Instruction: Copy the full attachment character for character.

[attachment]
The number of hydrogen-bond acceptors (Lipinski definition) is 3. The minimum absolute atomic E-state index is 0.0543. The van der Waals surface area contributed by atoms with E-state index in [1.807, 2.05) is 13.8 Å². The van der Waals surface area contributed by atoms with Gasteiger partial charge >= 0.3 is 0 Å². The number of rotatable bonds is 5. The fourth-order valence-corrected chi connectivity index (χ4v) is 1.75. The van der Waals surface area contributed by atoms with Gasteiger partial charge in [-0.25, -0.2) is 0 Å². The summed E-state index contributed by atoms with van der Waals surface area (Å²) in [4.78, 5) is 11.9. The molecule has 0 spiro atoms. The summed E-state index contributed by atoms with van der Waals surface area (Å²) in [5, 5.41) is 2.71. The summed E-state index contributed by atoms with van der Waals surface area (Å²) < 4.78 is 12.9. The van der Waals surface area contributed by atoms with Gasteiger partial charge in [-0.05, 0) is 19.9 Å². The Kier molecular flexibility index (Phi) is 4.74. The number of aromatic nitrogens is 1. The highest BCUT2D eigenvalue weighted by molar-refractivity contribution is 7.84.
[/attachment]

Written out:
The number of hydrogen-bond acceptors (Lipinski definition) is 3. The minimum absolute atomic E-state index is 0.0543. The van der Waals surface area contributed by atoms with E-state index in [1.807, 2.05) is 13.8 Å². The van der Waals surface area contributed by atoms with Gasteiger partial charge >= 0.3 is 0 Å². The number of rotatable bonds is 5. The fourth-order valence-corrected chi connectivity index (χ4v) is 1.75. The van der Waals surface area contributed by atoms with Gasteiger partial charge in [-0.25, -0.2) is 0 Å². The summed E-state index contributed by atoms with van der Waals surface area (Å²) in [4.78, 5) is 11.9. The molecule has 0 spiro atoms. The summed E-state index contributed by atoms with van der Waals surface area (Å²) in [5, 5.41) is 2.71. The summed E-state index contributed by atoms with van der Waals surface area (Å²) < 4.78 is 12.9. The van der Waals surface area contributed by atoms with Gasteiger partial charge in [-0.05, 0) is 19.9 Å². The Kier molecular flexibility index (Phi) is 4.74. The number of aromatic nitrogens is 1. The highest BCUT2D eigenvalue weighted by molar-refractivity contribution is 7.84.